Sound Start Study: Dummies, bottles and thumb sucking in preschool children with speech sound disorders

Elise Baker, Sharynne McLeod, Sarah Masso, Yvonne Wren

Research output: Other contribution to conferenceAbstractpeer-review


Researchers have suggested that extended use of pacifiers/dummies, bottles and thumb/finger sucking may have a negative impact on children’s speech acquisition (e.g.,Barbosa et al., 2009). The purpose of this study was to describe the oral sucking habits of Australian-English speaking 4- to 5-year-old children identified with phonologically-based speech sound disorders. Participants were 95 children from the Sound Start Study (stage 3, years 1 and2). Based on parent-completed questionnaires, 60% of the children had used apacifier/dummy, and 82% had used a bottle. The majority of the participants had beenbreastfed (83%), with 32 children being breastfed for more than 9-months. Few children (10%) had a history of thumb/finger sucking, with 6% still sucking their thumb by 4-years old.The majority (90%) of participants had not experienced any reported drinking orfeeding difficulties in early childhood. Across the sample, 9.5% had an interdental lisp inaddition to phonologically-based errors. Of this 9.5%, 4 children had used adummy/pacifier and 6 had used a bottle.The relationship between an interdental lisp and prolonged pacifier/dummy and/or bottle use in children with typically developing speech, children with articulation-only difficulties and children with phonological difficulties requires further investigation.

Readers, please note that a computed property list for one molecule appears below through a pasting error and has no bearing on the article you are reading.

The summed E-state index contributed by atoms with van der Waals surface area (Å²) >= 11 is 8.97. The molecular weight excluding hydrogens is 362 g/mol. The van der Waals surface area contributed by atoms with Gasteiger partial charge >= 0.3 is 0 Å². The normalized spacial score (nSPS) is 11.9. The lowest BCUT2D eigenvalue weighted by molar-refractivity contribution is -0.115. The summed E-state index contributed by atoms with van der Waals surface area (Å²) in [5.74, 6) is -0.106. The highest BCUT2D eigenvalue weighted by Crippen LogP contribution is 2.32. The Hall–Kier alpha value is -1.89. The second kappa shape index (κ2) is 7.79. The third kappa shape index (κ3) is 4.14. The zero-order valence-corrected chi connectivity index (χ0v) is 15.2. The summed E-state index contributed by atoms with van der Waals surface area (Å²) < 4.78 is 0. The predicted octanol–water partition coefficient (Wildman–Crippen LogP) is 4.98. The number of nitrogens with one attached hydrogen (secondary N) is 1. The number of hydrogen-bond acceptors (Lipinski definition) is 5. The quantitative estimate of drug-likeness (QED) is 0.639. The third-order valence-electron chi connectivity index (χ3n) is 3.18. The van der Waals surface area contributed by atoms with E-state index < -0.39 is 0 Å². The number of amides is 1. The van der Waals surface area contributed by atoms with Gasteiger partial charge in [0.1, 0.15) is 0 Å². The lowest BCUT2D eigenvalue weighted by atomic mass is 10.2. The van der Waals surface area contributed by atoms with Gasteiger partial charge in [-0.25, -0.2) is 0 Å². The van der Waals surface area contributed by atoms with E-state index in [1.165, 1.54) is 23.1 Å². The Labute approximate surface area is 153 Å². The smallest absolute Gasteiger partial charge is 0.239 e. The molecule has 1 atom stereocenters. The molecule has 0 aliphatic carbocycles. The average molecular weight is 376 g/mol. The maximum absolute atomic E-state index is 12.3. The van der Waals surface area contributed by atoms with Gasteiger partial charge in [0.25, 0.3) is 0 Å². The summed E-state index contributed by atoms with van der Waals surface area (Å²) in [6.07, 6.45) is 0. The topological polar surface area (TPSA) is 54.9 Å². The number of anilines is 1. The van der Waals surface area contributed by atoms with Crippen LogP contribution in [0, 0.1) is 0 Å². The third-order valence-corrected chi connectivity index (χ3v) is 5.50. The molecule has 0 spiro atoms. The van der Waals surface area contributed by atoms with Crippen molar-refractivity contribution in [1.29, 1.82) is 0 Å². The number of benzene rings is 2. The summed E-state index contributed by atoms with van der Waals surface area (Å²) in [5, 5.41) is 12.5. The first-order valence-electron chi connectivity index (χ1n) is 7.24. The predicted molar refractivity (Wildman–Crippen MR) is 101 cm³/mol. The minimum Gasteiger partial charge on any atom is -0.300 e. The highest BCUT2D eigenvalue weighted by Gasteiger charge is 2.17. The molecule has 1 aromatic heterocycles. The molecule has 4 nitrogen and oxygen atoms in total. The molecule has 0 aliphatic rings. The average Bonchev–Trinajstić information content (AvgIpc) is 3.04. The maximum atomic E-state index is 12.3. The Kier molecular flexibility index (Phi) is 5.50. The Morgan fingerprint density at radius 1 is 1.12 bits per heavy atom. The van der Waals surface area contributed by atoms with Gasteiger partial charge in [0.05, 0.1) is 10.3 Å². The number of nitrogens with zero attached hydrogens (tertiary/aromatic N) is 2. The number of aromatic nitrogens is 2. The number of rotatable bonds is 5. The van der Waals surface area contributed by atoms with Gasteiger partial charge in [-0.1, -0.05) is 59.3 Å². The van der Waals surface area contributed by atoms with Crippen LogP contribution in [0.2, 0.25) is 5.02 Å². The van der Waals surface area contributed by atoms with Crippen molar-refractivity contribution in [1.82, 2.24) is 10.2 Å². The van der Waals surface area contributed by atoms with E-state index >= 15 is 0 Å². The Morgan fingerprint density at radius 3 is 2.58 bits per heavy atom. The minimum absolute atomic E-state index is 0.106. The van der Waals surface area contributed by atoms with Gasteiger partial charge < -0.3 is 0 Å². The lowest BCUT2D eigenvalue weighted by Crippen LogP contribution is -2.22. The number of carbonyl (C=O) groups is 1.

ConferenceSpeech Pathology Australia National Conference
Abbreviated titleChallenge, Broaden, Revolutionise
Internet address


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